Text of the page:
A few seconds later, Denario's attacker rose again. This time, it was a struggle. The bottom of the creek where he stood was covered by rocks. They were slippery with water-moss. The armor was a deadly weight, almost too heavy for him to move. It took both arms and both legs for him to get back up.

As the accountant watched, he realized how close he'd come to dying on his own foolish raft. He wasn't as strong as his opponent. His chain mail was just as heavy as banded steel. If he'd fallen in a few feet of water, he'd never have lifted his head above it again.

“Once more!” Jack yelled. He laughed like he was having the time of his life.

The riverman was right. The Raduar attacker took a couple more steps toward the rafts. But the rafts were floating away. The back boat had reached mid-stream and was about to become the front one. In a last-ditch effort to catch and throttle the accountant, the attacker lunged.

Denario poked the Raduar in the shoulder. Jack hit him in the eye.

This time, they were farther away and the blows landed without as much force. But the shot to the eye still did damage. It knocked the assassin's head back. A second after, the Raduar staggered and groaned in pain. He didn't fall. He recovered enough to smack the water with his fists. He'd made it up to his waist but he could go no further.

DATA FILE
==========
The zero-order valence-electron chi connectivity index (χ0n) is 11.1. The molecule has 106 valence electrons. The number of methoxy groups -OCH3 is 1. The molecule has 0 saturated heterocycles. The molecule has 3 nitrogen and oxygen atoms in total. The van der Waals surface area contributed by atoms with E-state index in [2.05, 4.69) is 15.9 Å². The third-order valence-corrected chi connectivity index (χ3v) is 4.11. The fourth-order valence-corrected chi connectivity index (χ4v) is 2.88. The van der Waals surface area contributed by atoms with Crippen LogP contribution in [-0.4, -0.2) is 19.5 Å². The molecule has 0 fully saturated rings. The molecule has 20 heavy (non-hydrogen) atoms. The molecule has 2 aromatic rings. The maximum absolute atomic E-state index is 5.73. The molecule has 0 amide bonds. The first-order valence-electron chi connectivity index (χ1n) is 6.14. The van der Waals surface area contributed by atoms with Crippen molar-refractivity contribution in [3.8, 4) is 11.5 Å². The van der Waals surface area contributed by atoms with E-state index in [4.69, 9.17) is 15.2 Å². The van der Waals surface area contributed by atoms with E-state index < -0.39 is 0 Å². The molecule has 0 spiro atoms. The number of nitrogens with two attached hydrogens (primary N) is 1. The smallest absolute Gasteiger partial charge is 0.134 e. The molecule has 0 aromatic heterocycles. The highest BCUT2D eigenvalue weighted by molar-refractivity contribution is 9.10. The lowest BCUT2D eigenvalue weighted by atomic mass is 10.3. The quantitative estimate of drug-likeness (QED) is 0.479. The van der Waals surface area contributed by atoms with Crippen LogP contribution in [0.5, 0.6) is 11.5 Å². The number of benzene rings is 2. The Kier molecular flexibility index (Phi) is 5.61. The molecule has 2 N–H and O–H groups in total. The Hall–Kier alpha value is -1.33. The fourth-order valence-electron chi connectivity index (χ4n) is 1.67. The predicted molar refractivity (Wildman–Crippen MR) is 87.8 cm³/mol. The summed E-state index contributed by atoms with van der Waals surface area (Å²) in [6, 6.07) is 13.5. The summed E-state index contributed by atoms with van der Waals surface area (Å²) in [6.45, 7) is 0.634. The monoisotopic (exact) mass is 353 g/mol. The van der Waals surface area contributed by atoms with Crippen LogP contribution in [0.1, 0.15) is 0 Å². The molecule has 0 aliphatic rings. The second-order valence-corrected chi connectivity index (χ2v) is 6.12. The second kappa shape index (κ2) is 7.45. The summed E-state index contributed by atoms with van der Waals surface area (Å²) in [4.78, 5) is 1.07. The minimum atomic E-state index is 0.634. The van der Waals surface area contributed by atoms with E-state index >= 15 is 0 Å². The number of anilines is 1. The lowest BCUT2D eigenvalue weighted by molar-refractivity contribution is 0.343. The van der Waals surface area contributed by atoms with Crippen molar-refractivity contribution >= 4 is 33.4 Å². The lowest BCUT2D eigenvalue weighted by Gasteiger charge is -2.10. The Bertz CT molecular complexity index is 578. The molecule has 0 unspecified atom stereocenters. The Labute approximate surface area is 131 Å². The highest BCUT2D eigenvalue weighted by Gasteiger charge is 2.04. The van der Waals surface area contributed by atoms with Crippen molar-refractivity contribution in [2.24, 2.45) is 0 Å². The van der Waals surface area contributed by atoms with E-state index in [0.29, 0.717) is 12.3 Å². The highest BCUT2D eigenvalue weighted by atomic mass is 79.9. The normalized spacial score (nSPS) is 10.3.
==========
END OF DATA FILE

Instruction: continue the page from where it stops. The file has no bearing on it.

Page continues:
The accountant was strangely glad not to see his attacker go down. He didn't really want the man to drown. He just didn't want to get murdered.

“Sorry about your friends!” he yelled as the rafts drifted away.

The Raduar let out a cry of despair and frustration.

“Sorry! It was them or me.”

Denario turned to find Jack giving him a look of disbelief.

“Yah're crazy!” he exclaimed. Coming from him, that was a strange assessment. The accountant wasn't sure how to take it.

He nodded and turned his attention to staying on his feet. The boats had drifted a long way already. They bounced up and down in the current. Now that the trailing raft had become the leading one, the situation would become a problem. He turned and pointed upstream. Jack clucked his tongue but he didn't seem worried about their prospects. He stirred the creek bottom with his punt. It looked like he could guide both boats from the back, as difficult as that seemed. The front raft turned to the left around a sandbar as the aft one edged its corner in the opposite direction.

“All right,” said Jack. The grin crept back onto his face. On some level, he had loved the encounter with the assassin. Both of them glanced back as they watched the dejected man standing there, still waist-deep. “We got out with all of our goods and all of our money. We're fine.”

“I'm sorry about that fellow.”

“Now I know ya ain't a liar about the army. Ya want to hire on?”

“On your boat? Under what terms?”

“Ya gets some of my cargo money, a tenth of a tenth. I gets more of yar math money, let's say two thirds.”

“Change that to a twentieth of the cargo and half of my math money but you also get half of the money we bring in when we sell my raft.” Denario stuck out his hand.

“Done!” Jack dropped the punt and shook the accountant by both hands. “Hah, I'd of forgotten about yar raft. Good one. And now, if we're going to be partners for this run, there's something I got to say.”

“Go ahead.”

“Bathe. Take off yar armor and wash.”